Economics Job Market Rumors Topic: question about baseball statistic WAR
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Economics Job Market Rumors Topic: question about baseball statistic WARen-USThu, 11 Aug 2022 23:10:17 +0000http://bbpress.org/?v=1.0.2<![CDATA[Search]]>q
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Economist on "question about baseball statistic WAR"
https://www.econjobrumors.com/topic/question-about-baseball-statistic-war#post-538971
Thu, 11 Oct 2012 23:19:16 +0000Economist538971@https://www.econjobrumors.com/<p>Does anyone know of a good book to start with on this subject?
</p>Economist on "question about baseball statistic WAR"
https://www.econjobrumors.com/topic/question-about-baseball-statistic-war#post-538963
Thu, 11 Oct 2012 23:05:27 +0000Economist538963@https://www.econjobrumors.com/<p>Oh really? Could you elaborate or point me to where it's described
</p>Economist on "question about baseball statistic WAR"
https://www.econjobrumors.com/topic/question-about-baseball-statistic-war#post-538841
Thu, 11 Oct 2012 21:06:19 +0000Economist538841@https://www.econjobrumors.com/<p>WPA actually uses markov chains.
</p>Economist on "question about baseball statistic WAR"
https://www.econjobrumors.com/topic/question-about-baseball-statistic-war#post-538817
Thu, 11 Oct 2012 20:37:41 +0000Economist538817@https://www.econjobrumors.com/<p>Also, does anybody know if there is a command in Stata to obtain players' war?</p>
<blockquote><p>Sabermetrics folks are all about this WAR stat. My understanding is that it is a linear combination of a player's basic statistics. The vector that the stats are multiplied by is an estimation of the win probability added by each of his stats (i.e. an RBI improves your team's chance to win by .03 so if you have 100 RBI you get 3). But this win probability added vector is itself based off of estimation (someone correct me if I'm wrong). As in it's probably from a regression with dep. variable whether a team wins and independent variable the # of RBIs - maybe a bit more complex but that's the idea.<br />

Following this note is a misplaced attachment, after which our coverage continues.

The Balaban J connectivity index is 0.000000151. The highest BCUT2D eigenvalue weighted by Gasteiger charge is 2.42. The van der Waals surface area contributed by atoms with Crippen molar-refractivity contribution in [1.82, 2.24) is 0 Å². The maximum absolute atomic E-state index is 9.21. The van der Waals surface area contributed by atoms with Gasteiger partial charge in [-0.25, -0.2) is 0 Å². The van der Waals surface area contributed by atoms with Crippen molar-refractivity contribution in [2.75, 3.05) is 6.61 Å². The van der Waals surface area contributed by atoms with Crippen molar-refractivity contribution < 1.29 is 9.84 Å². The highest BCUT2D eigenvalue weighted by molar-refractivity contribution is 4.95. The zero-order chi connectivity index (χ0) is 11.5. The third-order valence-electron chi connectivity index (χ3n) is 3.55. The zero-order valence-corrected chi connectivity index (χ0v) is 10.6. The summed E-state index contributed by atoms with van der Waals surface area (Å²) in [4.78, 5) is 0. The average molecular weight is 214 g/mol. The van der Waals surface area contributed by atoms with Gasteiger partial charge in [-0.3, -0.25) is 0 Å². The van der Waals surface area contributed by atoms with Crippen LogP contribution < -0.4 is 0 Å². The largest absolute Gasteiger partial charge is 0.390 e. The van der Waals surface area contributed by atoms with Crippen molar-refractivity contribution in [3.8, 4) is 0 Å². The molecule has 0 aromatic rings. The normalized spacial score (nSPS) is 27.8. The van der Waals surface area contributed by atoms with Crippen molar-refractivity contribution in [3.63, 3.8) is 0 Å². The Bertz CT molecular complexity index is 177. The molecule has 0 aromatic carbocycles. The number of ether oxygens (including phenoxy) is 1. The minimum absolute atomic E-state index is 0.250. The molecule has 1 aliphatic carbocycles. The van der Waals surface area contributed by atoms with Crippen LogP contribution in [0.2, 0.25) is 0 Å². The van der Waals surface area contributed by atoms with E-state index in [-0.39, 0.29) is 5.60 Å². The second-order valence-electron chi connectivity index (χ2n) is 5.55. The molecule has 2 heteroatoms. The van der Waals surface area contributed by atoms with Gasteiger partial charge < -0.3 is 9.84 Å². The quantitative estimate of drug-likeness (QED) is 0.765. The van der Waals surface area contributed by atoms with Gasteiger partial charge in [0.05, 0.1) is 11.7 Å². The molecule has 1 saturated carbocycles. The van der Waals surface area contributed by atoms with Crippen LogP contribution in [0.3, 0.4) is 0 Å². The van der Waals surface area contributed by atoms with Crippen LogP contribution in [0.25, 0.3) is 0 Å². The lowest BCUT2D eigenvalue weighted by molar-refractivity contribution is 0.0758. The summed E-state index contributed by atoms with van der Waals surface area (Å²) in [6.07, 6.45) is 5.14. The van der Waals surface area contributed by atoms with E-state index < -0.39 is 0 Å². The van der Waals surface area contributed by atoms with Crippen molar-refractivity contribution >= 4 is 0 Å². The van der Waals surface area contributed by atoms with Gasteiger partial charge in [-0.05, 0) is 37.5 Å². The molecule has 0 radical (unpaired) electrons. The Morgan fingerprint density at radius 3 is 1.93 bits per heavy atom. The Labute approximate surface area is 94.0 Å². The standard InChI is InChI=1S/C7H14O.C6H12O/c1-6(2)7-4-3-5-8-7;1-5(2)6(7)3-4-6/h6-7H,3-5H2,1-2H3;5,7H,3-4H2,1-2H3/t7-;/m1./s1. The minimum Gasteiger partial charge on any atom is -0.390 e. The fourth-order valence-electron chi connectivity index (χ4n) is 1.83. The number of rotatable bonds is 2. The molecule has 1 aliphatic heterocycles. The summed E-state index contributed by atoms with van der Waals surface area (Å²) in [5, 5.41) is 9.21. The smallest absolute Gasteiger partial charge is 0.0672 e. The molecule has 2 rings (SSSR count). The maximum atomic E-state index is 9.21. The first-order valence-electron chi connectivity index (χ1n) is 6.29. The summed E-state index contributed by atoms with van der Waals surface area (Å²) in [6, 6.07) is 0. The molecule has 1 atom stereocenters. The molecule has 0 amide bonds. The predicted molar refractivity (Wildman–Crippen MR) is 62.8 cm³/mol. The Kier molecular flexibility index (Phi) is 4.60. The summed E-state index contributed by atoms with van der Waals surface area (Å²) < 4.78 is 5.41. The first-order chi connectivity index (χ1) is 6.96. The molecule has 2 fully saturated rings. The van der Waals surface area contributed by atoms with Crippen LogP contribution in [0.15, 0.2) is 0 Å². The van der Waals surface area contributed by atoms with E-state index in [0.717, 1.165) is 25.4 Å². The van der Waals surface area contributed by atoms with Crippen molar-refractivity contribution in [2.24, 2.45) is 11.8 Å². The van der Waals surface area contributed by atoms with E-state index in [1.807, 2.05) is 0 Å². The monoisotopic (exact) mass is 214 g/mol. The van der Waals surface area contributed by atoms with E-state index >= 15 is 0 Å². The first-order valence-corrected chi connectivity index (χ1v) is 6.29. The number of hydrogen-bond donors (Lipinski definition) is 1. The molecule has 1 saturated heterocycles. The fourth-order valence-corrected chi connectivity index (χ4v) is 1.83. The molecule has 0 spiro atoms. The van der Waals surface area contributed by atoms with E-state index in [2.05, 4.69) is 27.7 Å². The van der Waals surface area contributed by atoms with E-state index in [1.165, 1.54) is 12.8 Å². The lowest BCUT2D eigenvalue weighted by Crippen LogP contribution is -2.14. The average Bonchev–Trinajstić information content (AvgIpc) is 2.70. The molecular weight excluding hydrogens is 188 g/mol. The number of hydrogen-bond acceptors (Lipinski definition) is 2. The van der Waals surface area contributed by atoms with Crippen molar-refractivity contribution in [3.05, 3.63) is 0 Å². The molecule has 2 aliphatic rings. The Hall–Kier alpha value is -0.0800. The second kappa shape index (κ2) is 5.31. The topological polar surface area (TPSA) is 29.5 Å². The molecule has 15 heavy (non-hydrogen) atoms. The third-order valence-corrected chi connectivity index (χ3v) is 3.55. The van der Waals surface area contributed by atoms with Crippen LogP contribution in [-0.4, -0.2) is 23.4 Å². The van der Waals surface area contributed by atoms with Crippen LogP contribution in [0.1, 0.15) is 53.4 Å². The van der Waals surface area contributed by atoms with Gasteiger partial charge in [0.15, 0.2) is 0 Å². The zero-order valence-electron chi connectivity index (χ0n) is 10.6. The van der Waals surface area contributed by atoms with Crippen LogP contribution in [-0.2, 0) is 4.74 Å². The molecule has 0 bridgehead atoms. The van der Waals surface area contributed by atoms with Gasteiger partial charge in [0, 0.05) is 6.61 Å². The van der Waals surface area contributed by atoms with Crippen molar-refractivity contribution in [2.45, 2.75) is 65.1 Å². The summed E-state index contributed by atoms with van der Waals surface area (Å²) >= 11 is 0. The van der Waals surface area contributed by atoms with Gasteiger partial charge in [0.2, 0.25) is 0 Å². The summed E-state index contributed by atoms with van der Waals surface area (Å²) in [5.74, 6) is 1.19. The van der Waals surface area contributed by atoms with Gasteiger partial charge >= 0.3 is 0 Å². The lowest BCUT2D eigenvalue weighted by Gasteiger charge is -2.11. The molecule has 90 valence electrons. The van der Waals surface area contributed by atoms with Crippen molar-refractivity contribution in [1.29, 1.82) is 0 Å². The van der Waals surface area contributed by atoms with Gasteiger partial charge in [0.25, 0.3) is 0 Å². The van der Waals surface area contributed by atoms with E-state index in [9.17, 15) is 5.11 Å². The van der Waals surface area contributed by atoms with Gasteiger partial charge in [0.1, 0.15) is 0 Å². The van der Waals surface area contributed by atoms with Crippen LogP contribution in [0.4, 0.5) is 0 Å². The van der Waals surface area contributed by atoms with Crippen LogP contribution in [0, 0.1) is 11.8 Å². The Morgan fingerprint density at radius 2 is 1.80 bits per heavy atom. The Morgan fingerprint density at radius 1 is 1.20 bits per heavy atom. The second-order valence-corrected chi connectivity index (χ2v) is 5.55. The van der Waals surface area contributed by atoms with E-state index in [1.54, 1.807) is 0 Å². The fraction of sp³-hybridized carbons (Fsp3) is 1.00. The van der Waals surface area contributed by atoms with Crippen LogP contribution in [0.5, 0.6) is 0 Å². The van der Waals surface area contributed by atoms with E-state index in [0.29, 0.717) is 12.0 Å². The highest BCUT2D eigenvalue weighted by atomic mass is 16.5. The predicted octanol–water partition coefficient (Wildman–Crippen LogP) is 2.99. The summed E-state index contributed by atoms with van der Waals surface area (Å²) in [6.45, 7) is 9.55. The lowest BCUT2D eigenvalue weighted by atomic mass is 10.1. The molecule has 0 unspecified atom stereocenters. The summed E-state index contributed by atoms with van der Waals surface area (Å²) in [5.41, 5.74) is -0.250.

My question is, clearly there ought to be a standard error associated with each of the win probability added components of the vector. Even if every component is statistically significant, some are more significant than others I'm sure. To then put a bunch of estimates in a vector and multiply this vector by something else, wouldn't you have to account for the standard error of the final statistic. As in, Mike Trout's WAR is 10.5, but maybe his standard error is higher than someone else whose WAR is 10.5 because a lot of Trout's war comes from his high stolen base count, whose component in the win probability added vector has a high standard error.</p></blockquote>Economist on "question about baseball statistic WAR"
https://www.econjobrumors.com/topic/question-about-baseball-statistic-war#post-538807
Thu, 11 Oct 2012 20:25:02 +0000Economist538807@https://www.econjobrumors.com/<p>also, why is rainfall as an iv so frowned-upon in sabermetrics?
</p>Economist on "question about baseball statistic WAR"
https://www.econjobrumors.com/topic/question-about-baseball-statistic-war#post-538788
Thu, 11 Oct 2012 20:02:04 +0000Economist538788@https://www.econjobrumors.com/<p>Sabermetrics folks are all about this WAR stat. My understanding is that it is a linear combination of a player's basic statistics. The vector that the stats are multiplied by is an estimation of the win probability added by each of his stats (i.e. an RBI improves your team's chance to win by .03 so if you have 100 RBI you get 3). But this win probability added vector is itself based off of estimation (someone correct me if I'm wrong). As in it's probably from a regression with dep. variable whether a team wins and independent variable the # of RBIs - maybe a bit more complex but that's the idea. </p>
<p>My question is, clearly there ought to be a standard error associated with each of the win probability added components of the vector. Even if every component is statistically significant, some are more significant than others I'm sure. To then put a bunch of estimates in a vector and multiply this vector by something else, wouldn't you have to account for the standard error of the final statistic. As in, Mike Trout's WAR is 10.5, but maybe his standard error is higher than someone else whose WAR is 10.5 because a lot of Trout's war comes from his high stolen base count, whose component in the win probability added vector has a high standard error.
</p>